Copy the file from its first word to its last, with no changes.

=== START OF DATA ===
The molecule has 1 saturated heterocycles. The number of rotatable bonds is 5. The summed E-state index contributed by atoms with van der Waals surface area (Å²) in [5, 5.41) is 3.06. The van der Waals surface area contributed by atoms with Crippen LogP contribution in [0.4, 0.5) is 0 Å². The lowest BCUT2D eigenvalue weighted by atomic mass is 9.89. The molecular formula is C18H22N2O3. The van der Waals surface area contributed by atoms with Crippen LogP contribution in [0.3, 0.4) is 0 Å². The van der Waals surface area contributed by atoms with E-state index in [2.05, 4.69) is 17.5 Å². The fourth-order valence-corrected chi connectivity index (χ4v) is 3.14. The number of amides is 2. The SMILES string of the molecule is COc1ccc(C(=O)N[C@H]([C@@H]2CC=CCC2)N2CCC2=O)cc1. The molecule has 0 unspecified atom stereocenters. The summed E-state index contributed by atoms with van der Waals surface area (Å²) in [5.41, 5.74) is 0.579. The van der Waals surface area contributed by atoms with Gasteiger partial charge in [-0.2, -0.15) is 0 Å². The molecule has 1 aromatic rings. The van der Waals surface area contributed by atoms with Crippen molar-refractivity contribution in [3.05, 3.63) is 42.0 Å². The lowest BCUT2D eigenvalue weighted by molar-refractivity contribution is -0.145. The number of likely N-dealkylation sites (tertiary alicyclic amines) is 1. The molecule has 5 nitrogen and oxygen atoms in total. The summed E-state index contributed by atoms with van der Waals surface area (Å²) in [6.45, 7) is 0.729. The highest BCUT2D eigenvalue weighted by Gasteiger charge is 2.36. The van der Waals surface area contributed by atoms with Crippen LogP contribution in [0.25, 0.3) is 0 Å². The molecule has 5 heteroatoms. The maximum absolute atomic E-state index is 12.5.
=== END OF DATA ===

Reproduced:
The molecule has 1 saturated heterocycles. The number of rotatable bonds is 5. The summed E-state index contributed by atoms with van der Waals surface area (Å²) in [5, 5.41) is 3.06. The van der Waals surface area contributed by atoms with Crippen LogP contribution in [0.4, 0.5) is 0 Å². The lowest BCUT2D eigenvalue weighted by atomic mass is 9.89. The molecular formula is C18H22N2O3. The van der Waals surface area contributed by atoms with Crippen LogP contribution in [0.3, 0.4) is 0 Å². The van der Waals surface area contributed by atoms with E-state index in [2.05, 4.69) is 17.5 Å². The fourth-order valence-corrected chi connectivity index (χ4v) is 3.14. The number of amides is 2. The SMILES string of the molecule is COc1ccc(C(=O)N[C@H]([C@@H]2CC=CCC2)N2CCC2=O)cc1. The molecule has 0 unspecified atom stereocenters. The summed E-state index contributed by atoms with van der Waals surface area (Å²) in [5.41, 5.74) is 0.579. The van der Waals surface area contributed by atoms with Gasteiger partial charge in [-0.2, -0.15) is 0 Å². The molecule has 1 aromatic rings. The van der Waals surface area contributed by atoms with Crippen molar-refractivity contribution in [3.05, 3.63) is 42.0 Å². The lowest BCUT2D eigenvalue weighted by molar-refractivity contribution is -0.145. The number of likely N-dealkylation sites (tertiary alicyclic amines) is 1. The molecule has 5 nitrogen and oxygen atoms in total. The summed E-state index contributed by atoms with van der Waals surface area (Å²) in [6.45, 7) is 0.729. The highest BCUT2D eigenvalue weighted by Gasteiger charge is 2.36. The van der Waals surface area contributed by atoms with Crippen LogP contribution in [0.25, 0.3) is 0 Å². The molecule has 5 heteroatoms. The maximum absolute atomic E-state index is 12.5.